BOONE, N.C. — UL-Lafayette took a page from Appalachian State’s playbook Saturday at the inaugural Sun Belt Conference football championship game — and for three quarters, the Ragin’ Cajuns had a chance to beat the Mountaineers at their own game, with defense and ball control.
But a huge interception set up a fourth-quarter App State touchdown, and the Mountaineers held off the Cajuns’ upset bid in taking a 30-19 win to claim their third straight Sun Belt title.
Appalachian State (10-2), now headed to the Dec. 15 New Orleans Bowl on Dec. 15 after sharing titles the past two years, claimed a pair of interceptions from UL-Lafayette quarterback Andre Nunez, who entered the game in the nation’s top 20 in both completion percentage and passing efficiency.
One of those interceptions halted a Cajuns drive at the Mountaineers 44 in the final two minutes of the first half, when the Cajuns were trying to cut into a 14-6 deficit. The other was even more costly, coming on the third play of the fourth quarter with UL-Lafayette in possession at midfield trailing only 20-16.
Nunez targeted Ja’Marcus Bradley in double coverage, and cornerback Tae Hayes returned his third interception of the season 32 yards to the Cajuns 44.
“They do a good job of pressuring the quarterback,” said first-year UL-Lafayette coach Billy Napier, whose team is bound for the Dec. 15 AutoNation Cure Bowl in Orlando, Florida, as Sun Belt runner-up. “There are a couple of decisions that Andre would like to have back, but he’s been very productive and a good leader for our team all year. Those are correctable, and that’s my job since I coach the quarterbacks.”
App State quarterback Zac Thomas made that turnover count when he faked a zone-read handoff on fourth-and-1. Two defenders hit running back Darrynton Evans in the backfield, and Thomas skirted the right side untouched for a 35-yard score that bumped the lead to 27-16 with 11:43 left.
“The D-end crashed and I thought I could beat the guy covering the tight end,” said Thomas, who had a similar 25-yard run up the middle 3:17 before halftime that gave the Mountaineers a 14-6 lead. “They were loading the box, but I was telling myself I wasn’t going to get tackled and I was going to get into the end zone.”
The Cajuns (7-6) came back with a 60-yard drive following Thomas’ second score, but they bogged down inside the 10-yard line and Kyle Pfau connected on a 24-yard field goal — his fourth of the game in four attempts — to make it an eight-point game with 6:01 left.
However, Thomas hit his only significant pass of the game one play after the ensuing kickoff, hitting Marcus Williams with a 34-yard dump-off to the Cajuns' 40. Six plays later, Chandler Staton nailed a career-long 43-yard field goal with 2:09 left.
For much of the game, UL-Lafayette’s much-maligned defense kept the Mountaineers in check. That unit held Thomas to 75 passing yards on 6 of 13 completions in an intermittent light rain. Evans finished with 111 yards on 17 carries as part of a 225-yard Mountaineers rushing attack, but App State was held to only 13 first downs.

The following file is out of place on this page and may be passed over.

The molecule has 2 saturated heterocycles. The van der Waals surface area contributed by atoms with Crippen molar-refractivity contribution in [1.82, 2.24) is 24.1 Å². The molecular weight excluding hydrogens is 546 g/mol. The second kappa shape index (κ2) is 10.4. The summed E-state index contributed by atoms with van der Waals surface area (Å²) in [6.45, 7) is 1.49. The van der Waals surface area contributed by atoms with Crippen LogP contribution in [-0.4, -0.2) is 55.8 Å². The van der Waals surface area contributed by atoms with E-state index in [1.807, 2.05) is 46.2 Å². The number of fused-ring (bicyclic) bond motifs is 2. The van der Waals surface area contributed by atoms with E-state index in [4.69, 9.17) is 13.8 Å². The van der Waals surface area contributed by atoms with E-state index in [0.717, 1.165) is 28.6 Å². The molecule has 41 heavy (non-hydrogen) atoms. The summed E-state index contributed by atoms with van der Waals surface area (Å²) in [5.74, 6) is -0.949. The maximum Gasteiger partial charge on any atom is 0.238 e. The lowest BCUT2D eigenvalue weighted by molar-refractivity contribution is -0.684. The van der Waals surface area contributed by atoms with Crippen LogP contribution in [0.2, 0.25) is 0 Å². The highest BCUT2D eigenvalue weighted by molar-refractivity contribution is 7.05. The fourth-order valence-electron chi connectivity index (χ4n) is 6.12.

“There’s been lots of days that (the defense was) getting criticized this year,” Napier said, “but we’ve seen great growth there. They’re one of the reasons we’ve made progress, one of the groups that’s made great improvement. They kept us in the game with great plays, made some great stops and they got them off the field and gave us the ball numerous times. We weren’t able to take advantage of those opportunities offensively.”
Pfau had field goals of 37 yards on the game’s first possession, a 45-yarder midway through the second quarter and a 23-yarder with five minutes left in the third period along with the fourth-quarter kick. The senior had his first career four-field-goal game, but Napier lamented the fact that the Cajuns only got into the end zone one time.
"We held them to field goals instead of touchdowns, and that was a huge difference,” said App State coach Scott Satterfield. “Their offensive line is the best we’ve played and their running backs are tough and hard to bring down.”
Cajuns running back Trey Ragas finished with 101 yards on 18 carries as part of UL-Lafayette’s 216 yards rushing, nearly double App State’s normal rushing yards allowed (a league-leading 124.4). His seventh 100-yard rushing game of the season set a school record.
Ragas' 20-yard burst one play after Raymond Calais’ 61-yard kickoff return early in the third quarter set up Nunez’ eight-yard scoring run that brought the Cajuns within 17-13.
On the next series, end Bennie Higgins and linebacker Chauncey Manac combined to stop Evans on a fourth-and-1 at the App State 34 — but UL-Lafayette was hit with three straight pre-snap penalties and eventually had to settle for Pfau’s third field goal.
Slaton’s second 42-yard field goal on the last play of the third quarter made it a four-point game before the pivotal interception.
“It came down to little things,” said Ragas, a sophomore from New Orleans who goes into the bowl game as the Sun Belt’s leading rusher (1,141 yards). “We didn’t execute when it was needed. We needed to lock in and focus on our assignments and we let the noise get to us.”